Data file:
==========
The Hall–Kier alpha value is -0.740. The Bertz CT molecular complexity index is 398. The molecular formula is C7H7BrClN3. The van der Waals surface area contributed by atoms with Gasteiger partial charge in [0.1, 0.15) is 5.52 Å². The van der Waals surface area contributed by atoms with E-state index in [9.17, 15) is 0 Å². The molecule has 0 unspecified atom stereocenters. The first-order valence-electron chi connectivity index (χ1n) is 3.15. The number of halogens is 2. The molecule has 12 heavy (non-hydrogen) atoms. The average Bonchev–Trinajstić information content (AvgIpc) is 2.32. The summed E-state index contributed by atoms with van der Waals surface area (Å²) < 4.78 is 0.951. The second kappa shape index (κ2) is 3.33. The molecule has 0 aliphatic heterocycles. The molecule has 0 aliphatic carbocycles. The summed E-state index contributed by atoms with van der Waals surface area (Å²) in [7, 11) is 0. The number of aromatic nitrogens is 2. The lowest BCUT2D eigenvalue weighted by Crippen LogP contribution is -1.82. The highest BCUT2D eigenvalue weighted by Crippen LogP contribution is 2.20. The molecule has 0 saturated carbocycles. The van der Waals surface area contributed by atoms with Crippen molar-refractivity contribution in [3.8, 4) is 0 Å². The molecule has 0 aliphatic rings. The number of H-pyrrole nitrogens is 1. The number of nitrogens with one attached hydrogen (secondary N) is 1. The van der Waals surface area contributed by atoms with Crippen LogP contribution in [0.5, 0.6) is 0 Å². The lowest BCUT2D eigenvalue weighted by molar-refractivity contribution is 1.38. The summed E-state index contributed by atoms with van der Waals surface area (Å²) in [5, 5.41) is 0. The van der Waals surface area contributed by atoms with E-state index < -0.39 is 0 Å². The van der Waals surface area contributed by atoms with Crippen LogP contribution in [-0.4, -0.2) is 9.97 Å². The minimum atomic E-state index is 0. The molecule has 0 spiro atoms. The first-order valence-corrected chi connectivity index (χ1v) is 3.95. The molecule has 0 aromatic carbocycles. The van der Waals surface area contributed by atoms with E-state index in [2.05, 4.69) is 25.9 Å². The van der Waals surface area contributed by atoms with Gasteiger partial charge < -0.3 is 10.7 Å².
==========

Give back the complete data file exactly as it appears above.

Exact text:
The Hall–Kier alpha value is -0.740. The Bertz CT molecular complexity index is 398. The molecular formula is C7H7BrClN3. The van der Waals surface area contributed by atoms with Gasteiger partial charge in [0.1, 0.15) is 5.52 Å². The van der Waals surface area contributed by atoms with E-state index in [9.17, 15) is 0 Å². The molecule has 0 unspecified atom stereocenters. The first-order valence-electron chi connectivity index (χ1n) is 3.15. The number of halogens is 2. The molecule has 12 heavy (non-hydrogen) atoms. The average Bonchev–Trinajstić information content (AvgIpc) is 2.32. The summed E-state index contributed by atoms with van der Waals surface area (Å²) < 4.78 is 0.951. The second kappa shape index (κ2) is 3.33. The molecule has 0 aliphatic heterocycles. The molecule has 0 aliphatic carbocycles. The summed E-state index contributed by atoms with van der Waals surface area (Å²) in [7, 11) is 0. The number of aromatic nitrogens is 2. The lowest BCUT2D eigenvalue weighted by Crippen LogP contribution is -1.82. The highest BCUT2D eigenvalue weighted by Crippen LogP contribution is 2.20. The molecule has 0 saturated carbocycles. The van der Waals surface area contributed by atoms with Crippen molar-refractivity contribution in [3.8, 4) is 0 Å². The molecule has 0 aliphatic rings. The number of H-pyrrole nitrogens is 1. The number of nitrogens with one attached hydrogen (secondary N) is 1. The van der Waals surface area contributed by atoms with Crippen LogP contribution in [0.5, 0.6) is 0 Å². The lowest BCUT2D eigenvalue weighted by molar-refractivity contribution is 1.38. The summed E-state index contributed by atoms with van der Waals surface area (Å²) in [5, 5.41) is 0. The van der Waals surface area contributed by atoms with E-state index < -0.39 is 0 Å². The van der Waals surface area contributed by atoms with Crippen LogP contribution in [-0.4, -0.2) is 9.97 Å². The minimum atomic E-state index is 0. The molecule has 0 spiro atoms. The first-order valence-corrected chi connectivity index (χ1v) is 3.95. The molecule has 0 aromatic carbocycles. The van der Waals surface area contributed by atoms with E-state index in [2.05, 4.69) is 25.9 Å². The van der Waals surface area contributed by atoms with Gasteiger partial charge < -0.3 is 10.7 Å².